The methodological thrust of my "Genius of Kinship" is precisely an attempt to begin establishing deep functional complexes (kinship, grammar, demography, skulls, genes) and reconstructing human prehistory on the basis of tracking the distribution of these interrelated intra- and cross-disciplinary features. One of the methodological weaknesses of the out of Africa thinking is that modern neutral genes are freely mapped onto some anatomically modern skulls. Old skulls plus long genetic branches in Africa mean humans came from Africa. The split of a Khoisan lineage then occurs at a time when there were no modern human behavior (say, 140K), only "modern human anatomy." But Khoisans are fully modern humans behaviorally. This is an example of misaligned data sets.

Now you add music on top, and then tonal languages cap the heap, but again there are no deep functional correlations between any of these data sets. Just outward similarities, which look meaningless to me if you look deeper into the issues. (This doesn't mean that some tones in some languages in some continents may be related, but I just can't deduce it from sweeping geographic distributions.)

So, a recommendation that I have for you, Victor, is to shift away from looking at outward similarities between cultural patterns (no matter how many components are in your pattern) and start looking at deep functional complexes. For instance, if polyphony and moiety divisions are functionally correlated, then tracking their distribution together will be very telling. If you identify a deep functional complex, then the chances of it evolving several times would be miserable and considerable antiquity can be, therefore, reasonably hypothesized.

So, the paper that you brought up makes an attempt in the right direction, and I may give it another look. However, what worries me is that all studies towards functional correlations between genes and languages come from geneticists, not from linguists, who again will question and dismiss all these putative dependencies.

Plus how did they establish which state is ancestral ad which one is derived? I may have simply missed the rationale.

DocG said...

Well, Maju, I'm glad to see that we are back in agreement once more. Thanks for the link to this very interesting looking paper, which I'm now printing out.

DocG said...

German, my whole approach represents a reaction against functionalism, based on my study of the evidence, which shows me that certain cultural features can persist regardless of function and that some traditions like music can persist even though they have a negative function (i.e., might be dangerous or percieved as anti-social).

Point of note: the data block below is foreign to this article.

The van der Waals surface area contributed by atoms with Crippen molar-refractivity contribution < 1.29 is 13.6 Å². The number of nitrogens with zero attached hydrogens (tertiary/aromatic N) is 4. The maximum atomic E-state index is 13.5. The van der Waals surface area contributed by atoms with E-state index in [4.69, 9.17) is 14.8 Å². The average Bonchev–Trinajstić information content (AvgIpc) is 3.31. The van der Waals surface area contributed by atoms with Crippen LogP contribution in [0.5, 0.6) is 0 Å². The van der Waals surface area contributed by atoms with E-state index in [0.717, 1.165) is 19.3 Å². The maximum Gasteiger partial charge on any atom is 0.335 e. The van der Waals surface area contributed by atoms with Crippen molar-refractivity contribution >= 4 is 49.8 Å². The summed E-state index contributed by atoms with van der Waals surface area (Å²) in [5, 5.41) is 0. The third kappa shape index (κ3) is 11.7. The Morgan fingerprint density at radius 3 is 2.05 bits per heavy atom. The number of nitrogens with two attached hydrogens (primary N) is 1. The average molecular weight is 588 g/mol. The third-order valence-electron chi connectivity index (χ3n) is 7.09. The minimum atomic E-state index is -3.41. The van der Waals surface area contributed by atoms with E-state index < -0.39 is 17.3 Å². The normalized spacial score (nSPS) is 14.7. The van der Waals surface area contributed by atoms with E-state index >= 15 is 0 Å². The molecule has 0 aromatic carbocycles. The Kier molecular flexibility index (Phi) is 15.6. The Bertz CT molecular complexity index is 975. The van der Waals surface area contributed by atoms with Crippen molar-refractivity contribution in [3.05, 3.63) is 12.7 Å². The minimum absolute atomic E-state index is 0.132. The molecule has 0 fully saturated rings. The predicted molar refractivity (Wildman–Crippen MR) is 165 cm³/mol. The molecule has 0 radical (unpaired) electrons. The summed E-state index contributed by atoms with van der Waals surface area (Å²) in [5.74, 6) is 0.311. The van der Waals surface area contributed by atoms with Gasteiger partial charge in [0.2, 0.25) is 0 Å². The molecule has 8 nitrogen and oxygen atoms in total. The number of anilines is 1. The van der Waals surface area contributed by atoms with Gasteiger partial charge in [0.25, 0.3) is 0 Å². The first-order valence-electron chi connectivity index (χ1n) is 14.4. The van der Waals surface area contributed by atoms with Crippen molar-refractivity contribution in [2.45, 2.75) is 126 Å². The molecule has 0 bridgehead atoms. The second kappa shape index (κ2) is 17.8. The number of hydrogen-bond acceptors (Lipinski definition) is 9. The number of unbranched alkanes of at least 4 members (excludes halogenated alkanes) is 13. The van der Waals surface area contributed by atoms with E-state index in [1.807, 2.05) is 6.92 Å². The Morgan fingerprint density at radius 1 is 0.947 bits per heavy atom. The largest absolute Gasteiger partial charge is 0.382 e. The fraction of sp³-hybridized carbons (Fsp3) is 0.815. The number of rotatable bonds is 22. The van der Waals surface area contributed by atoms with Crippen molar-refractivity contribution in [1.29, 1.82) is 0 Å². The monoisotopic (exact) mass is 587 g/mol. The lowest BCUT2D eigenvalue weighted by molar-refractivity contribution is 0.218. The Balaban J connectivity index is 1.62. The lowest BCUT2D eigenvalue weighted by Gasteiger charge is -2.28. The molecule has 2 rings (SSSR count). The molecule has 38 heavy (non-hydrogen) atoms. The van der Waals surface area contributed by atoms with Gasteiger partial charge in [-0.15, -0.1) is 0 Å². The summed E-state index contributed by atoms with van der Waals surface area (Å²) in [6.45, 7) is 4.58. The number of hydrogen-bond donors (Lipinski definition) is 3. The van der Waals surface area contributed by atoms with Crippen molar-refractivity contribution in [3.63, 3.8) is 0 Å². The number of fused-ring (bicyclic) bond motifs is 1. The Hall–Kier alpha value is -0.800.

The book you mention sounds interesting but I haven't read it. However, I am very skeptical of alost everything I see by most (though not all) cognitive scientists on the topic of music simply because very few seem interested in doing the kind of in depth comparative research that would be needed in order to effectively test the theories they come up with. Most of their tests involve Western subjects or only a very narrow band of non-Western subjects and then they attempt to draw universal conclusion.

German Dziebel said...

"my whole approach represents a reaction against functionalism, based on my study of the evidence, which shows me that certain cultural features can persist regardless of function and that some traditions like music can persist even though they have a negative function (i.e., might be dangerous or percieved as anti-social)."

Why throw the baby with the bathwater, Victor??? Structural, functional and historical analyses are the different facets of comparative method.

DocG said...

German: "Why throw the baby with the bathwater, Victor??? Structural, functional and historical analyses are the different facets of comparative method."

As I hope you can see from the posts on this blog, I am trying as best I can to take all viewpoints into account. But I see no reason to change my approach because you would like me to base my analyses on your notion of how functionalist theory should operate.

German Dziebel said...

"As I hope you can see from the posts on this blog, I am trying as best I can to take all viewpoints into account. But I see no reason to change my approach because you would like me to base my analyses on your notion of how functionalist theory should operate."

Word of caution: throughout this blog, I've hoped to provide feedback that reflects widely accepted methodological and theoretical approaches in anthropology, linguistics, cladistics, history of science, archaeology, etc. as well as rather solid facts neutral to either out-of-Africa or out-of-America. Scholars just don't use physical stature, beehive huts, tones or bows and arrows as indicators of migrations or origins. I've limited my own out-of-America bias to a minimum.